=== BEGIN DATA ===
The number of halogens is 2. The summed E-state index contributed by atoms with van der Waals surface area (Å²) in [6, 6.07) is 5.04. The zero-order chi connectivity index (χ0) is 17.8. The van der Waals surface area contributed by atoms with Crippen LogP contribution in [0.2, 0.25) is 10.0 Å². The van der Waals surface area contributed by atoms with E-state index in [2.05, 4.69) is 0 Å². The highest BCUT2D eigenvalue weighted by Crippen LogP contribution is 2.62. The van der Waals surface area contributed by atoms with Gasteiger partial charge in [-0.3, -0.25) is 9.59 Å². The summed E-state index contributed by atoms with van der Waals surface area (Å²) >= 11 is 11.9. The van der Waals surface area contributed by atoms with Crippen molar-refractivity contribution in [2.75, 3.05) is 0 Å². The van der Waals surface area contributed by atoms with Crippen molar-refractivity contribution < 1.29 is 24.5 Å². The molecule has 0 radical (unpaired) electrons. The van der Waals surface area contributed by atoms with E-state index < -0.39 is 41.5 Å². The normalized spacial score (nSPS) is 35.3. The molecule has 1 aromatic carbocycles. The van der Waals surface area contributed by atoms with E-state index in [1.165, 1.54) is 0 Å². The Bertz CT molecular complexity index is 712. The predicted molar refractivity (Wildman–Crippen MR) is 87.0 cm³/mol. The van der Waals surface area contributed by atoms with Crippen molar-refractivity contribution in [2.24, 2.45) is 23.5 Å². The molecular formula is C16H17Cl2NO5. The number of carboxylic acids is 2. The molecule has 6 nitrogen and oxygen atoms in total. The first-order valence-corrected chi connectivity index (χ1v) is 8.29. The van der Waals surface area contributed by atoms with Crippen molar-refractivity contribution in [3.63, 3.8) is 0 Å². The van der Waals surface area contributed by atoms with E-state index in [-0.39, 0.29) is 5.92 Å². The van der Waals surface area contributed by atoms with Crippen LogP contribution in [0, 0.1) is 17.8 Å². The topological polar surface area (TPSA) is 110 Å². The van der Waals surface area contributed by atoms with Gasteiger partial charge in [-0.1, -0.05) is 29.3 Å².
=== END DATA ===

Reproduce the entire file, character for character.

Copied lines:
The number of halogens is 2. The summed E-state index contributed by atoms with van der Waals surface area (Å²) in [6, 6.07) is 5.04. The zero-order chi connectivity index (χ0) is 17.8. The van der Waals surface area contributed by atoms with Crippen LogP contribution in [0.2, 0.25) is 10.0 Å². The van der Waals surface area contributed by atoms with E-state index in [2.05, 4.69) is 0 Å². The highest BCUT2D eigenvalue weighted by Crippen LogP contribution is 2.62. The van der Waals surface area contributed by atoms with Gasteiger partial charge in [-0.3, -0.25) is 9.59 Å². The summed E-state index contributed by atoms with van der Waals surface area (Å²) >= 11 is 11.9. The van der Waals surface area contributed by atoms with Crippen molar-refractivity contribution in [2.75, 3.05) is 0 Å². The van der Waals surface area contributed by atoms with Crippen molar-refractivity contribution < 1.29 is 24.5 Å². The molecule has 0 radical (unpaired) electrons. The van der Waals surface area contributed by atoms with E-state index < -0.39 is 41.5 Å². The normalized spacial score (nSPS) is 35.3. The molecule has 1 aromatic carbocycles. The van der Waals surface area contributed by atoms with E-state index in [1.165, 1.54) is 0 Å². The Bertz CT molecular complexity index is 712. The predicted molar refractivity (Wildman–Crippen MR) is 87.0 cm³/mol. The van der Waals surface area contributed by atoms with Crippen molar-refractivity contribution in [2.24, 2.45) is 23.5 Å². The molecular formula is C16H17Cl2NO5. The number of carboxylic acids is 2. The molecule has 6 nitrogen and oxygen atoms in total. The first-order valence-corrected chi connectivity index (χ1v) is 8.29. The van der Waals surface area contributed by atoms with Crippen molar-refractivity contribution in [3.63, 3.8) is 0 Å². The van der Waals surface area contributed by atoms with E-state index in [-0.39, 0.29) is 5.92 Å². The van der Waals surface area contributed by atoms with Crippen LogP contribution in [0, 0.1) is 17.8 Å². The topological polar surface area (TPSA) is 110 Å². The van der Waals surface area contributed by atoms with Gasteiger partial charge in [-0.1, -0.05) is 29.3 Å².